Week ending 27th March   Leave a comment

The sun always seems to shine at Easter but it was close run thing this weekend. Saturday brought a southerly gale in making it feel very wintry. This morning the wind continued to make it feel raw but in a sheltered spot, with a few daffodils in sight it seemed like spring was here. No sign of any spring migrants yet. It is still a bit early but there were chiff-chaffs, sand martins and the odd osprey reported elsewhere in Fife this weekend. I checked out Kilminning on Sunday morning and it was still winter quiet. The buzzards that breed at the top by the hangers of the airfield have been busy. There were neat piles of feathers from woodpigeons and black-headed gulls on the ground around the nesting tree, along with little drifts of rabbit fur from some of less fortunate Easter bunnies. I also had a look around Balcomie, my first proper “migrant” look of the season. Good early migrants are ring ouzels and black redstarts and Balcomie is great for both of them. I had a very optimistic hope for a hoopoe – the Crail early spring migrant that has turned up about 5 times in the early spring period since I have lived here but each time only seen by one or two lucky people before it moves on. Hoopoes are notorious for turning up in non-bird watchers gardens and by dint of them looking like an exotic escape from a zoo they get noticed but then only frustratingly mentioned in casual conversation a few days later – “oh I had a strange bird in my garden a couple of days ago…” Far too late for me. Most things you can dismiss as misidentifications, but not hoopoes which are as distinctive as puffins. So – please let me know as soon as possible if/when it happens again this spring.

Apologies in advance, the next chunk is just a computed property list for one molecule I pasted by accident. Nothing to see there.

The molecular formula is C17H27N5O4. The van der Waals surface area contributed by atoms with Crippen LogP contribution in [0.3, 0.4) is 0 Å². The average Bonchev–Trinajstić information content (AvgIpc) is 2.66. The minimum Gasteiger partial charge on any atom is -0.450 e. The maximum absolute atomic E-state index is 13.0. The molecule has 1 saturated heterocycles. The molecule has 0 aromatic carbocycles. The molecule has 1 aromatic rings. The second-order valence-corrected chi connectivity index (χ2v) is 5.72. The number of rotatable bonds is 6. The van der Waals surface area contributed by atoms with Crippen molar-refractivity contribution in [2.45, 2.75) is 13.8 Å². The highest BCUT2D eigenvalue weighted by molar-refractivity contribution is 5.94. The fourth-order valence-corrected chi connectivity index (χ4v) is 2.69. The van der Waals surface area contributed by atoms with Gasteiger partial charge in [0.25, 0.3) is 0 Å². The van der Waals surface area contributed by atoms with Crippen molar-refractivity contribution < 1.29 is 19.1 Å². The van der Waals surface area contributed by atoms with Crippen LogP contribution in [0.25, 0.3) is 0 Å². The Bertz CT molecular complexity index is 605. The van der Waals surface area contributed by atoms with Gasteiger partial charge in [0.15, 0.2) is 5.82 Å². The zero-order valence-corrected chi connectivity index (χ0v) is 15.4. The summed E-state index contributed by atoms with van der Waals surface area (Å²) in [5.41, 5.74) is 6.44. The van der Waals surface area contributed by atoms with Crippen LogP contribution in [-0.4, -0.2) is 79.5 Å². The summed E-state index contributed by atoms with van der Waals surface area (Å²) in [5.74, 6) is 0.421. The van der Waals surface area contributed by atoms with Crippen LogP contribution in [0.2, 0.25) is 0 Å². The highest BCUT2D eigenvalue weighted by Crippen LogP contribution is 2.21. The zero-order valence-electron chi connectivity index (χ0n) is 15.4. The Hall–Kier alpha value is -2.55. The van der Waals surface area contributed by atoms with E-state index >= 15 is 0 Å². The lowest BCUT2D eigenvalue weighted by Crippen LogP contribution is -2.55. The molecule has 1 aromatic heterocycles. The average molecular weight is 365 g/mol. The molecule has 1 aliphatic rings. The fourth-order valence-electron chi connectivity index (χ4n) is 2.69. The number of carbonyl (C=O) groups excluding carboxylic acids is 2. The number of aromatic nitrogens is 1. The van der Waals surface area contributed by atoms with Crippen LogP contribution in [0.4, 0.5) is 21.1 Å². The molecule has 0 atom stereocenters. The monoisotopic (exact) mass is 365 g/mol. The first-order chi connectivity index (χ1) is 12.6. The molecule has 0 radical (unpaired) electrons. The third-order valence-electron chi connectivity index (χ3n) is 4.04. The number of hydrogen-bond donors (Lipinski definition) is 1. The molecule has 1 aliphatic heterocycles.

Speaking of puffins. They are a bird of spring and I saw my first one on Sunday passing by Fife Ness on its way into the Forth (no. 104 for the Crail year list). Not quite in its full summer breeding splendour but not quite the dirty-looking, shrunken-billed bird of the winter. After an hour of razorbills streaming past, the puffin looked like a bee buzzing along the waves. Puffin numbers will now start to build up over April for the start of breeding on the May Island, most aptly in May. You don’t really see them regularly close to Crail until later in the summer when they start feeding chicks unless there is a good wind on. The southerly winds kept a lot of seabirds in close this weekend: kittiwakes, gannets and as I mentioned, razorbills, mostly with occasional guillemots, fulmars, common scoters and red-throated divers past. Meadow pipits were also going north along the shore, looking far too tiny against the breakers to be able to get anywhere. But get there they do – small birds just keep flying north at a steady 45 km an hour until they are there (or they have to refuel). I should think the meadow pipits were loving the tail wind this weekend particularly as they turned the corner at Fife Ness to head due north.

Puffins gathering at the May Island prior to breeding

Puffins gathering at the May Island prior to breeding

I looked for frog spawn in the Denburn this weekend but there was no sign. The burn is so silted up that is barely a pond anymore. It’s a perennial problem, the fields above Denburn have no vegetation on them during the winter and the burn gets full of soil after any heavy rain. There is no solution except to keep digging it out. The early frog spawn in Denburn never seemed to have any success anyway. There is plenty that does well in the farm pond up on main road at Cambo and the pond at Wormiston looks great too. But there are not many ponds locally and we should probably organise a proper village pond somewhere in Crail, big enough for toads, frogs, newts and a moorhen or two.

Everything is singing now. At dusk blackbirds, song thrushes and robins are all competing for best singer and all three species will be building nests now.

Robin - one of the birds singing their hearts out just now

Robin – one of the birds singing their hearts out just now

Posted March 27, 2016 by wildcrail in Sightings

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